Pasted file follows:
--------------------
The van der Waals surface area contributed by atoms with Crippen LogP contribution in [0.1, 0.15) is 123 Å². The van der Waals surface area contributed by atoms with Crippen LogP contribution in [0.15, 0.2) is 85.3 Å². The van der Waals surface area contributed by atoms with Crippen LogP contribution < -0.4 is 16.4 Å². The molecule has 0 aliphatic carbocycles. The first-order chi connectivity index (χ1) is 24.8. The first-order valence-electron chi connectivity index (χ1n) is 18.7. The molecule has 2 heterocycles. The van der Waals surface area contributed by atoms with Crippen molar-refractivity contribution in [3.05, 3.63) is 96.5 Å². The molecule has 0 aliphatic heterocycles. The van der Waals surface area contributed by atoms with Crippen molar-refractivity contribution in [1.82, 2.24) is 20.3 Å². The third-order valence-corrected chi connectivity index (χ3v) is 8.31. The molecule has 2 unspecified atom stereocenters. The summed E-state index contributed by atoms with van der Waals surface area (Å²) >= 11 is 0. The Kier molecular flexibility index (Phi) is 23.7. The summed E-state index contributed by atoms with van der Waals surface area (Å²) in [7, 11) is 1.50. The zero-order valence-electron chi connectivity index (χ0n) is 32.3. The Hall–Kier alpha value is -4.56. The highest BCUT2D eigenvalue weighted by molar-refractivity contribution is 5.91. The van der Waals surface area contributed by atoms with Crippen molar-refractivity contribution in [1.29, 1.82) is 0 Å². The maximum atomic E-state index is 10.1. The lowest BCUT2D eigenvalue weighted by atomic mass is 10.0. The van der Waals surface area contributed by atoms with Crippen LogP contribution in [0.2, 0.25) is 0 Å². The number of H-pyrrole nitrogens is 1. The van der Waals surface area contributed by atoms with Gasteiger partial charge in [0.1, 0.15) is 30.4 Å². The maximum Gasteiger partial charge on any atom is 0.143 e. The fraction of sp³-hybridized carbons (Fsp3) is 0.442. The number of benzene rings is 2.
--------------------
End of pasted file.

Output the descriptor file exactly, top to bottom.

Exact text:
The van der Waals surface area contributed by atoms with Crippen LogP contribution in [0.1, 0.15) is 123 Å². The van der Waals surface area contributed by atoms with Crippen LogP contribution in [0.15, 0.2) is 85.3 Å². The van der Waals surface area contributed by atoms with Crippen LogP contribution < -0.4 is 16.4 Å². The molecule has 0 aliphatic carbocycles. The first-order chi connectivity index (χ1) is 24.8. The first-order valence-electron chi connectivity index (χ1n) is 18.7. The molecule has 2 heterocycles. The van der Waals surface area contributed by atoms with Crippen molar-refractivity contribution in [3.05, 3.63) is 96.5 Å². The molecule has 0 aliphatic heterocycles. The van der Waals surface area contributed by atoms with Crippen molar-refractivity contribution in [1.82, 2.24) is 20.3 Å². The third-order valence-corrected chi connectivity index (χ3v) is 8.31. The molecule has 2 unspecified atom stereocenters. The summed E-state index contributed by atoms with van der Waals surface area (Å²) >= 11 is 0. The Kier molecular flexibility index (Phi) is 23.7. The summed E-state index contributed by atoms with van der Waals surface area (Å²) in [7, 11) is 1.50. The zero-order valence-electron chi connectivity index (χ0n) is 32.3. The Hall–Kier alpha value is -4.56. The highest BCUT2D eigenvalue weighted by molar-refractivity contribution is 5.91. The van der Waals surface area contributed by atoms with Crippen molar-refractivity contribution in [1.29, 1.82) is 0 Å². The maximum atomic E-state index is 10.1. The lowest BCUT2D eigenvalue weighted by atomic mass is 10.0. The van der Waals surface area contributed by atoms with Crippen LogP contribution in [0.2, 0.25) is 0 Å². The number of H-pyrrole nitrogens is 1. The van der Waals surface area contributed by atoms with Gasteiger partial charge in [0.1, 0.15) is 30.4 Å². The maximum Gasteiger partial charge on any atom is 0.143 e. The fraction of sp³-hybridized carbons (Fsp3) is 0.442. The number of benzene rings is 2.